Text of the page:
Once the player was turned on and set up, I found the D.BOB’s operation was glitch-free. The only issue you might encounter is that if you’re playing a movie you may notice that the lip-synchronization is slightly off with some players, so you will probably prefer to use the machine’s conventional outputs with movies. 

What is the native intrinsic sound quality of the D.BOB? While the question seems simple, the answer is not. The final sound quality from the D.BOB will be determined not only by the quality of the D.BOB’s digital signal, but also by whatever is done prior to the D.BOB by your player’s digital audio circuits, as well as what happens to the signal after it leaves the D.BOB for your DAC or DAC/preamplifier.

So, there are a bunch of components in the signal chain that can have an effect on the final sound, which makes trying to ascertain what is integral to the D.BOB versus what is being added or subtracted by the other elements in the chain, extremely difficult, if not practically impossible, to determine. Since I’m not a terribly good guesser and trying out all the possible combinations of players and DACs that could be attached to the D.BOB would take up more time than I, or any other sane human, would be inclined to donate to such an undertaking, I did not attempt to connect the D.BOB to a large sampling of players and DACs.

The other difficulty in determining the D.BOB signal chain’s sound quality in my system was that the D.BOB’s SPDIF and the OPPO BDP-95 player’s analog and digital outputs all had slightly different output levels. While I could have tried to match the levels, it would have required a different (or additional) line-level preamplifier in the circuit with continuously variable and demarcated volume adjustments. The Mytek Manhattan’s stepped 0.5dB volume adjustments were not fine enough to match the levels critically. So, I did extended listening sessions without employing any rapid A/B switching.

The D.BOB is capable of handling up to 192/24 PCM and DSD 64, when attached to the Oppo BDP-93 Extreme. Once set up and running the sound was such that I preferred the sound from the D.BOB when playing SACDs to that of the analog output of the Oppo BDP-93 Extreme. While the difference was not night and day, the difference was pervasive and will be obvious, especially if it’s a disc you know well. The D.BOB signal was more incisive, with a greater sense of dimensionality and soundstage precision. Soundstage information was also easier for my ear-brain to process and decode through the D.BOB. On a good reference disc, such as the Blue Coast Collection—The E.S.E. Sessions, the differences were easy to detect. And if the D.BOB can best the BDP-93, which has a tweaked analog output section, imagine how much better its sonic performance should be than an inexpensive player’s two-channel analog outputs.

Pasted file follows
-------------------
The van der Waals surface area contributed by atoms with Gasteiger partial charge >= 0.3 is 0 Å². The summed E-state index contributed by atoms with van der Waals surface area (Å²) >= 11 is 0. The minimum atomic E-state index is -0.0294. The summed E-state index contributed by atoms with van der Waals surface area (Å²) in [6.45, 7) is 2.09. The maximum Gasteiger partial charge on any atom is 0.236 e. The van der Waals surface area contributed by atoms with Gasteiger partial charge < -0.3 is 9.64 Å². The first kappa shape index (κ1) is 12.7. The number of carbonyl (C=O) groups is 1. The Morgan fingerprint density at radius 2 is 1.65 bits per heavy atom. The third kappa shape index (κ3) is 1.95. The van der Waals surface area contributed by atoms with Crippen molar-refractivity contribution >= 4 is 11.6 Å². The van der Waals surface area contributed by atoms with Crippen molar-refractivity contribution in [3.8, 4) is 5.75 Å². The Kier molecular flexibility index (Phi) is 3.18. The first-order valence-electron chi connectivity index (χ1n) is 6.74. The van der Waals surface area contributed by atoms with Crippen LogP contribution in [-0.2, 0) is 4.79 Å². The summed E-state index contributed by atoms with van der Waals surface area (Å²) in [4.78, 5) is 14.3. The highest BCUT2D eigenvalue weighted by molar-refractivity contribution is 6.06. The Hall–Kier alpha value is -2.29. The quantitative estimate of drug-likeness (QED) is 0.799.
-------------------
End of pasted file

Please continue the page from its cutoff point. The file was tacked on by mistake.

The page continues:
The D.BOB is the first product that can extract DSD from SACD discs, as well as high-res PCM, for conversion with an outboard DAC. If you have a large collection of high-resolution discs, you want to have a future-proof way to continue to enjoy those discs into the foreseeable future. The D.BOB frees you from being tethered to one manufacturer’s, perhaps discontinued, disc player. You can use any manufacturer’s universal player with the D.BOB, so if that laser mechanism on your disc-spinner finally performs its last scan, you can replace the player with a modestly-priced alternative and get happily back to listening. 

The D.BOB fills a void that desperately needed filling. It not only simplifies source selection when playing higher-resolution discs, but also delivers consistently high-quality audio when attached to a current-generation DAC or DAC/preamplifier. While I don’t expect the price of Oppo BDP-205 to plummet soon, I do think that many prospective Oppo-chasers would be better served by a D.BOB coupled to one of the latest universal players from Sony, Marantz, Panasonic, or Pioneer. So, when that little ol’ Oppo dies, or you just want some insurance, the D.BOB could be an elegant addition to your digital playback system.

Specs & Pricing

HDMI compliance: HDMI 1.4b
HDCP compliance: HDCP 1.4
Input ports: HDMI Type A, Mini-USB (firmware updates)
Output ports: HDMI Type A, SPDIF coaxial audio (RCA), SPDIF optical audio (TosLink)
Dimensions: 8.5″ x 1.75″ x 4.75″ 
Weight: 2.2 lbs.
Price: $999

173 West Bergen Drive
Fox Point, WI 53217
(414) 446-5841